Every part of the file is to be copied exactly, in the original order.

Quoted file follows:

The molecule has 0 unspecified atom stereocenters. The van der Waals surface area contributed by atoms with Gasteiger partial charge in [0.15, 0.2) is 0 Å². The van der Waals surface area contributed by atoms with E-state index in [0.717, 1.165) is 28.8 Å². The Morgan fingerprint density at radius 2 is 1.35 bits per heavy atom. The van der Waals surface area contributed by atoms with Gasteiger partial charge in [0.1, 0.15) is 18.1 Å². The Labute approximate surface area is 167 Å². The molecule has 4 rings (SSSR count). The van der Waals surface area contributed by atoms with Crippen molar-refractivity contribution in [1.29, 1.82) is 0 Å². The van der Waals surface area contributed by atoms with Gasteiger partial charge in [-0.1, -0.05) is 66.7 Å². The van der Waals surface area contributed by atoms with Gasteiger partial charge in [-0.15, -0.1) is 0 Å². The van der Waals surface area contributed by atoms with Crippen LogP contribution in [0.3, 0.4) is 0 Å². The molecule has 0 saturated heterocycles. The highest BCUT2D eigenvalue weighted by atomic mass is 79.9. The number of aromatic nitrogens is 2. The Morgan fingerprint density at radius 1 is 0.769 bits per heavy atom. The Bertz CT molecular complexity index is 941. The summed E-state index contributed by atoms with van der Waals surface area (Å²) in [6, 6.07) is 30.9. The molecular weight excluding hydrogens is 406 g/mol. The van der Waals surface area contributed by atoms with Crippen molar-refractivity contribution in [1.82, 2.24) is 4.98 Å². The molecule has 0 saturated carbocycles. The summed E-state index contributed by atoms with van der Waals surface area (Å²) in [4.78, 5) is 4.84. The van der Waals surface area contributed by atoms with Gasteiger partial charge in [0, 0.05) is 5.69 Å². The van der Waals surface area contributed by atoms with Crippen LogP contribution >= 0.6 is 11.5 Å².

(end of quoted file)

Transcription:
The molecule has 0 unspecified atom stereocenters. The van der Waals surface area contributed by atoms with Gasteiger partial charge in [0.15, 0.2) is 0 Å². The van der Waals surface area contributed by atoms with E-state index in [0.717, 1.165) is 28.8 Å². The Morgan fingerprint density at radius 2 is 1.35 bits per heavy atom. The van der Waals surface area contributed by atoms with Gasteiger partial charge in [0.1, 0.15) is 18.1 Å². The Labute approximate surface area is 167 Å². The molecule has 4 rings (SSSR count). The van der Waals surface area contributed by atoms with Crippen molar-refractivity contribution in [1.29, 1.82) is 0 Å². The van der Waals surface area contributed by atoms with Gasteiger partial charge in [-0.1, -0.05) is 66.7 Å². The van der Waals surface area contributed by atoms with Gasteiger partial charge in [-0.15, -0.1) is 0 Å². The van der Waals surface area contributed by atoms with Crippen LogP contribution in [0.3, 0.4) is 0 Å². The molecule has 0 saturated heterocycles. The highest BCUT2D eigenvalue weighted by atomic mass is 79.9. The number of aromatic nitrogens is 2. The Morgan fingerprint density at radius 1 is 0.769 bits per heavy atom. The Bertz CT molecular complexity index is 941. The summed E-state index contributed by atoms with van der Waals surface area (Å²) in [6, 6.07) is 30.9. The molecular weight excluding hydrogens is 406 g/mol. The van der Waals surface area contributed by atoms with Crippen molar-refractivity contribution in [1.82, 2.24) is 4.98 Å². The molecule has 0 saturated carbocycles. The summed E-state index contributed by atoms with van der Waals surface area (Å²) in [4.78, 5) is 4.84. The van der Waals surface area contributed by atoms with Gasteiger partial charge in [0, 0.05) is 5.69 Å². The van der Waals surface area contributed by atoms with Crippen LogP contribution >= 0.6 is 11.5 Å².